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This unparalleled rise of the American man and woman was not alone the result of riches in lands or forests or mines; it sprang from ideas and ideals, which liberated the mind and stimulated the exertion of a people. There were other parts of the world even more easily accessible to new invasion by man, whose natural resources were as great as those of the United States, yet their history over this 150 years presents no achievement parallel to the mighty march of the United States. But the deadening poverty of other lands was in the absence of the stirring ideas and ideals which have lightened the path of the whole American people. A score of nations have borrowed our philosophy from us, and they have tempered the course of history in yet a score of others. All have prospered under them.

These ideas and these ideals were in the hearts and inspired the souls of the men who fought the Battle of Kings Mountain. They had spurred the migration of their fathers from the persecutions and restricted opportunities of Europe, had been sustained by their religious faith, had been developed in their conflict with the wilderness, and had become the spirit of the American people, demanding for man a larger mastership of his own destiny. Our forefathers formulated them through the Declaration and the Constitution into a new and practical political and social system unique in the world. Devoted generations have secured them to us.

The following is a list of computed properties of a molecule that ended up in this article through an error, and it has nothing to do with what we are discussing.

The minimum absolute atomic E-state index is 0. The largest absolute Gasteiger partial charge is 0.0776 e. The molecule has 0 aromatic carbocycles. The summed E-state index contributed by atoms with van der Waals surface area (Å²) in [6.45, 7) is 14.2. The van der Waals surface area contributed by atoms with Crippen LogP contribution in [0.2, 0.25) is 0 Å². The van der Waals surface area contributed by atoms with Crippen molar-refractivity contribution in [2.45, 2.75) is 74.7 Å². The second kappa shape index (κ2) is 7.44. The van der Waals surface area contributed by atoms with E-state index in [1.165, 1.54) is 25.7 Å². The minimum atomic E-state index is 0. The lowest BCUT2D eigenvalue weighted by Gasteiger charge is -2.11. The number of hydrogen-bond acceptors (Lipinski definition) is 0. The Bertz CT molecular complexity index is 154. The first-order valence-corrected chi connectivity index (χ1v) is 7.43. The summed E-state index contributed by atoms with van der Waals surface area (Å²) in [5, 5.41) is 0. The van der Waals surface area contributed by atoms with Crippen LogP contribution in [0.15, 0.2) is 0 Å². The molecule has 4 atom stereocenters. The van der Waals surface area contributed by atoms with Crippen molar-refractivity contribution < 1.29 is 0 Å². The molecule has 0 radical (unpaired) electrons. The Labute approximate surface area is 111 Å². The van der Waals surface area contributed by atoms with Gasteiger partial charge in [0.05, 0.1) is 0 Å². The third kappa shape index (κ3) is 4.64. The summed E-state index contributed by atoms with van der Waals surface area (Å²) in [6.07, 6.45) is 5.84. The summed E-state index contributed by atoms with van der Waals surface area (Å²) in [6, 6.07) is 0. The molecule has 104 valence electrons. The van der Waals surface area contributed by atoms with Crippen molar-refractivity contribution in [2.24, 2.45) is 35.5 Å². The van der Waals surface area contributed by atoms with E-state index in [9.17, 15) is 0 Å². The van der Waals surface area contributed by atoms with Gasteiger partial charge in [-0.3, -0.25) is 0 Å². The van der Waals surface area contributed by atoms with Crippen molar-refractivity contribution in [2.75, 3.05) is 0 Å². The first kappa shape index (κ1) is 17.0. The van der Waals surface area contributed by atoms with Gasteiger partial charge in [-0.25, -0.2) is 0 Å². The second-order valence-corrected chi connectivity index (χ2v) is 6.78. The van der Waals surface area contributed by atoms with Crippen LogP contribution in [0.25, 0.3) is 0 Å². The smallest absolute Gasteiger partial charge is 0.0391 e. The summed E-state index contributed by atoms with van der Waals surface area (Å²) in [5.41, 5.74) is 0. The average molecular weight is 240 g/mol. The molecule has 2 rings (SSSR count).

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It is never amiss for us to review these principles, that we uphold our faith in them, that we search our fidelity to them, that by stretch of our vision over the vast pageant of our accomplishment we should gain courage to meet the difficulties of the day.